About a month ago, I wrote about a new twist in the world of vulnerability research in which Intellectual Weapons announced that it's offering to work with researchers to develop fixes for security vulnerabilities and then patent those fixes. The idea is to profit through the sale of patent rights or infringement case settlements. If you missed that column you can read it at the URL below: http://www.windowsitpro.com/Articles/ArticleID/96286

By now you probably know that other companies, such as 3Com and iDefense, also have programs that pay researchers for vulnerability information. In those two programs, discoverers receive cash for their hard work, and 3Com and iDefense earn income too by selling the information to their network of customers in one fashion or another. This month yet another company, Switzerland-based WabiSabiLabi (at the URL below), entered the mix by offering an auction platform for vulnerabilities. Researchers submit their vulnerabilities for sale in one of four auction formats (traditional, dutch, buy now, and buy exclusively) and if the vulnerability sells, then the researcher earns money and WabiSabiLabi earns its cut too. https://wslabi.com

Reaction to the auction has been mixed. Some people think it's an incredibly bad idea because there's no telling who might actually buy a vulnerability. Although WabiSabiLabi says that it will diligently work to verify the identity of a buyer, that's no real guarantee because a real bad guy could easily use a front man to do the buying.

Furthermore, WabiSabiLabi leaves it up to the discoverer to inform any particular vendor affected by a vulnerability. This too is another cited bad aspect of the auction site. With this policy, WabiSabiLabi is basically standing behind "traditional Swiss neutrality", as it openly states.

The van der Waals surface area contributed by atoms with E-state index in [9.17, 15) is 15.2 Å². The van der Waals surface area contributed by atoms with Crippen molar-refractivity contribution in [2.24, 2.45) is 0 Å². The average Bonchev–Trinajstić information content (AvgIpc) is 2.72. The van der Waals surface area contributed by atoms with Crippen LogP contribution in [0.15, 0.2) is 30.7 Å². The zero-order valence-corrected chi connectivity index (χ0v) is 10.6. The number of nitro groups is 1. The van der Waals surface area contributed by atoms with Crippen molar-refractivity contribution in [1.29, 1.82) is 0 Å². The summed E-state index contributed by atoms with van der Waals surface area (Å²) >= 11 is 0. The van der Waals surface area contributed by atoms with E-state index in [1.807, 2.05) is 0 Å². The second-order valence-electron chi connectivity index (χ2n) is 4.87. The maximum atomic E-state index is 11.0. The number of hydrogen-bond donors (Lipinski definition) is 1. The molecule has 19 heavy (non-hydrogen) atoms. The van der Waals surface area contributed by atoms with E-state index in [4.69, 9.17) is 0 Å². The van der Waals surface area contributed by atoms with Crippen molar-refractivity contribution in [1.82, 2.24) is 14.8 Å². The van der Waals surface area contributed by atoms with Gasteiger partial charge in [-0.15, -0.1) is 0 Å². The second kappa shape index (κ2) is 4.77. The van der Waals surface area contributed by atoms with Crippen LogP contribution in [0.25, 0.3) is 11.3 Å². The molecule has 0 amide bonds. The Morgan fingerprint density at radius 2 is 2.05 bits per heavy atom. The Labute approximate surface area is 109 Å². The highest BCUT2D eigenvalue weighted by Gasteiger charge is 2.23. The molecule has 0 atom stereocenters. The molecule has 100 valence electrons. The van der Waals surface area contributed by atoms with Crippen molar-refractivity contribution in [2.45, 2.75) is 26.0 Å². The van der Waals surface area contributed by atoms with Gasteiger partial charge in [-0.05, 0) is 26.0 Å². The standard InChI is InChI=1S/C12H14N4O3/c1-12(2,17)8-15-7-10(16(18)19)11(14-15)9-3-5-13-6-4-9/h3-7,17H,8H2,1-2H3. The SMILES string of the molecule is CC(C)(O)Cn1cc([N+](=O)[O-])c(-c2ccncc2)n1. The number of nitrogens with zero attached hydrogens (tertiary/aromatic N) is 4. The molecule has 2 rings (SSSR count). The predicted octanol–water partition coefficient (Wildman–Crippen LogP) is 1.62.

So far, WabiSabiLabi has four vulnerabilities posted for sale, one each for Yahoo! Instant Messenger, SquirrelMail GPG Plugin, Pidgin Instant Messenger, and the Linux kernel. As was pointed out by Montasano Security on its company blog, the nature of GPG problem can be discovered by anyone well-versed in PHP code analysis. And, someone already publicly posted an exploit for the Linux kernel problem. So half of WabiSabiLabi's auction items are already mostly worthless in terms of cash value. And the Linux kernel exploit clearly points out that WabiSabiLabi is already having a negative effect on overall system security around the globe.

According to a statement in a company press release, "\[WabiSabiLabi\] decided to set up this portal for selling security research because although there are many researchers out there who discover vulnerabilities very few of them are able or willing to report it to the right people due to the fear of being exploited."

What I don't completely understand is why any company would willingly pay developers to write code and to put that code through some amount of quality assurance testing yet be totally unwilling to pay an outsider who found significant problems with that code – especially security problems. A solution to this long-time standoff would be to form a new group whose member companies would be willing to pay anyone for vulnerability information as long as acceptable disclosure policies were maintained by the discoverers – basically like 3Com and iDefense are already doing except with widespread vendor participation.

I do support the need for security researchers to be compensated for their hard work, and it's troubling that many vendors can't bring themselves to pay independent researchers. Nevertheless I don't see how WabiSabiLabi is an effective solution. It'll be interesting to watch over time to see if people continue to neutralize WabiSabiLabi by revealing the nature of the vulnerabilities that it tries to sell.